Let’s take a quick step back in time to late October of this year. That’s when Mayer made her first acquisition since arriving at Yahoo. The purchased company, named Stamped, produced a recommendations app by the same name. James Niccolai, reporting on the story for CFO World, noted that the app was developed by former Google employees and had even received financial support from Google Ventures. Mayer visited Stamped shortly after the purchase and tweeted that she was “happy to be reunited with Robby and his team.”
Stamped was an iPhone app that I like to think of as an “external memory.” It let users keep track of restaurants, books, movies, and other things they like, and let their friends know about them. I say “was” because at the time of the purchase, Stamped reported that it would be discontinuing the product at the end of the year. Users can download a PDF copy of their data. Niccolai noted in his article that they were planning to build a “big, mobile, and new” app for Yahoo, but didn’t supply details.
Yesterday, Yahoo made its second acquisition since Mayer became CEO: a video chat start-up named OnTheAir. John Ribeiro, reporting the story for the IDG News service, noted that “Yahoo sources said the acquisition was for talent, and that the OnTheAir product will not be continued.” Four of OnTheAir’s five-member team hold degrees from Stanford, the same college from which Google founders Larry Page and Sergey Brin (and Marissa Mayer, for that matter) graduated. The remaining member of the team, according to his bio, held an interesting job before joining OnTheAir: he worked at Google on infrastructure that supports Gmail and Google+.
Perhaps it’s too soon to call it a pattern, but the similarities between these two purchases can’t be ignored. Mayer acquired two companies that included former Google employees; both firms worked on creating useful mobile applications; and both acquisitions focused on gaining the talent as opposed to the company’s actual products. Clearly, Mayer thinks Yahoo’s future involves making mobile apps.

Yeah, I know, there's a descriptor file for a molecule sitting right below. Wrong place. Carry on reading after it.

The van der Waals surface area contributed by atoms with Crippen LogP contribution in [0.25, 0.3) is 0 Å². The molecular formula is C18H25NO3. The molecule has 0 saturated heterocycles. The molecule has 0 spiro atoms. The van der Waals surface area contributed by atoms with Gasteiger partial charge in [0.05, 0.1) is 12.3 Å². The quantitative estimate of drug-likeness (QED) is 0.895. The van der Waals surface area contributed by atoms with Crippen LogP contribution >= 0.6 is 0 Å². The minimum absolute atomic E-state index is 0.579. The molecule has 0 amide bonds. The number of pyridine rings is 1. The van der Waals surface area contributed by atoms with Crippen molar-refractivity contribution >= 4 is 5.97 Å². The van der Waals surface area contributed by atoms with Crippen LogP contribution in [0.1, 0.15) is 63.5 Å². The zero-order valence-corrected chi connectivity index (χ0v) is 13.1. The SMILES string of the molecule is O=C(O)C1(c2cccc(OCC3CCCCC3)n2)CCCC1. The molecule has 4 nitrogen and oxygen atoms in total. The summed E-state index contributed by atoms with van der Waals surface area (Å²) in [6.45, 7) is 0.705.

This shouldn’t surprise anyone who was paying attention when Mayer participated in her first earnings conference call since accepting the position of Yahoo CEO. Juan Carlos Perez, reporting on the call for Computerworld, highlighted her interest in the mobile field, and her desire for Yahoo to do more, and better, in this area. “We’ve made progress, but Yahoo hasn’t capitalized on the mobile opportunity,” she said; Perez noted that she felt “it has ‘underinvested’ in its mobile front-end development.”
Furthermore, according to Perez, Mayer believed that Yahoo’s “mobile product lineup is too fragmented, with more than 76 different iOS and Android applications. ‘Our top priority is a focused, coherent mobile strategy,’ Mayer said. This will involve a significant beefing up of the company’s mobile staff.” Clearly, Yahoo took two steps in that direction by purchasing Stamped and OnTheAir.
So what are the next steps? It’s possible that Mayer will acquire one more company that fits the pattern before the end of this year, but I don’t rank that as a high probability. Rather, I expect this month to be devoted to the new guys settling in and brainstorming, with Mayer dropping some hints (to them, not us, alas) as to where she’d like to see Yahoo’s mobile apps going.
Where, exactly, is that? Count on it not being games, at least not right away (if ever). My guess is that she wants to see these mobile apps fit together in a coherent package, but continue to be useful as standalone applications. I wouldn’t be surprised if Yahoo comes up with something reminiscent of the iPad’s or Windows 8’s approach – done much better.
On the other hand, I don’t see Yahoo getting into its own hardware. I could see them creating custom mobile app packages for specific devices, and working with the manufacturers to install them on smartphones and tablets. It’s also entirely possible that this time next year, we’ll see at least three versions of some impressive Yahoo mobile apps: one for Android, one for Apple’s App Store, and one for Microsoft’s app store. It’s worth noting, at this point, that Yahoo has almost all the pieces it needs among its various products and purchases to build its own full-service computer software package; about the only thing missing is its own web browser. Or it could easily bring all these services together to build a better social site than Facebook (though the less said about Yahoo Groups, the better). We’ll just have to wait and see what Mayer and company cooks up at Yahoo, now that there are some more veteran chefs in the kitchen.